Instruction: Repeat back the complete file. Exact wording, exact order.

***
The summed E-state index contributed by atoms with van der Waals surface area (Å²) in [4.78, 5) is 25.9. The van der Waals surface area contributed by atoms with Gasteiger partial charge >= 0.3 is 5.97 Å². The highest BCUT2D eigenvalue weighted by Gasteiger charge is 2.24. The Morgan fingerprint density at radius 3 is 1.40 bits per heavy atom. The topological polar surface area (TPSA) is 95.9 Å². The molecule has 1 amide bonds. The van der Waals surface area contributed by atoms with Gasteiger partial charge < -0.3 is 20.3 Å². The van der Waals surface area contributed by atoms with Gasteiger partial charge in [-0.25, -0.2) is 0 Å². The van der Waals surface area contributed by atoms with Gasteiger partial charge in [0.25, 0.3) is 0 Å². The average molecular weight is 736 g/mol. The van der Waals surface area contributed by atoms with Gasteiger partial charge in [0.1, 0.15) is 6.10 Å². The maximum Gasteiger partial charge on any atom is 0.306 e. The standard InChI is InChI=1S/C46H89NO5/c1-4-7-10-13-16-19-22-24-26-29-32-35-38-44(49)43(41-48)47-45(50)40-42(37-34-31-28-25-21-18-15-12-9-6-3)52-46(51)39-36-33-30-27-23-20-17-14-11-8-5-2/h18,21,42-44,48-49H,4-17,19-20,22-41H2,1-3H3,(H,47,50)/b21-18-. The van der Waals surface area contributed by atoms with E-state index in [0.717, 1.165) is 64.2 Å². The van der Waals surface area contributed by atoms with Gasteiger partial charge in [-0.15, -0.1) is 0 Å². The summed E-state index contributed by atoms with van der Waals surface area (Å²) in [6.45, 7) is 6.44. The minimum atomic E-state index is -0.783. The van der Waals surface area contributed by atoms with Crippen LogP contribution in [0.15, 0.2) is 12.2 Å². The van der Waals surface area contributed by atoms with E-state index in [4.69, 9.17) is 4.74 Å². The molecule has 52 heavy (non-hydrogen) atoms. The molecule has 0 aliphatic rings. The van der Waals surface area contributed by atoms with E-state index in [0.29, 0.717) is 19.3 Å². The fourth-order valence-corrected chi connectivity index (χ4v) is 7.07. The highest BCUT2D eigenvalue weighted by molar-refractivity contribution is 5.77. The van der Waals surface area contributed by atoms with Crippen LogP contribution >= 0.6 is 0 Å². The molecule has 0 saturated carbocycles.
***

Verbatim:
The summed E-state index contributed by atoms with van der Waals surface area (Å²) in [4.78, 5) is 25.9. The van der Waals surface area contributed by atoms with Gasteiger partial charge >= 0.3 is 5.97 Å². The highest BCUT2D eigenvalue weighted by Gasteiger charge is 2.24. The Morgan fingerprint density at radius 3 is 1.40 bits per heavy atom. The topological polar surface area (TPSA) is 95.9 Å². The molecule has 1 amide bonds. The van der Waals surface area contributed by atoms with Gasteiger partial charge < -0.3 is 20.3 Å². The van der Waals surface area contributed by atoms with Gasteiger partial charge in [-0.25, -0.2) is 0 Å². The van der Waals surface area contributed by atoms with Gasteiger partial charge in [0.25, 0.3) is 0 Å². The average molecular weight is 736 g/mol. The van der Waals surface area contributed by atoms with Gasteiger partial charge in [0.1, 0.15) is 6.10 Å². The maximum Gasteiger partial charge on any atom is 0.306 e. The standard InChI is InChI=1S/C46H89NO5/c1-4-7-10-13-16-19-22-24-26-29-32-35-38-44(49)43(41-48)47-45(50)40-42(37-34-31-28-25-21-18-15-12-9-6-3)52-46(51)39-36-33-30-27-23-20-17-14-11-8-5-2/h18,21,42-44,48-49H,4-17,19-20,22-41H2,1-3H3,(H,47,50)/b21-18-. The van der Waals surface area contributed by atoms with E-state index in [0.717, 1.165) is 64.2 Å². The van der Waals surface area contributed by atoms with Gasteiger partial charge in [-0.15, -0.1) is 0 Å². The summed E-state index contributed by atoms with van der Waals surface area (Å²) in [6.45, 7) is 6.44. The minimum atomic E-state index is -0.783. The van der Waals surface area contributed by atoms with Crippen LogP contribution in [0.15, 0.2) is 12.2 Å². The van der Waals surface area contributed by atoms with E-state index in [4.69, 9.17) is 4.74 Å². The molecule has 52 heavy (non-hydrogen) atoms. The molecule has 0 aliphatic rings. The van der Waals surface area contributed by atoms with E-state index in [0.29, 0.717) is 19.3 Å². The fourth-order valence-corrected chi connectivity index (χ4v) is 7.07. The highest BCUT2D eigenvalue weighted by molar-refractivity contribution is 5.77. The van der Waals surface area contributed by atoms with Crippen LogP contribution >= 0.6 is 0 Å². The molecule has 0 saturated carbocycles.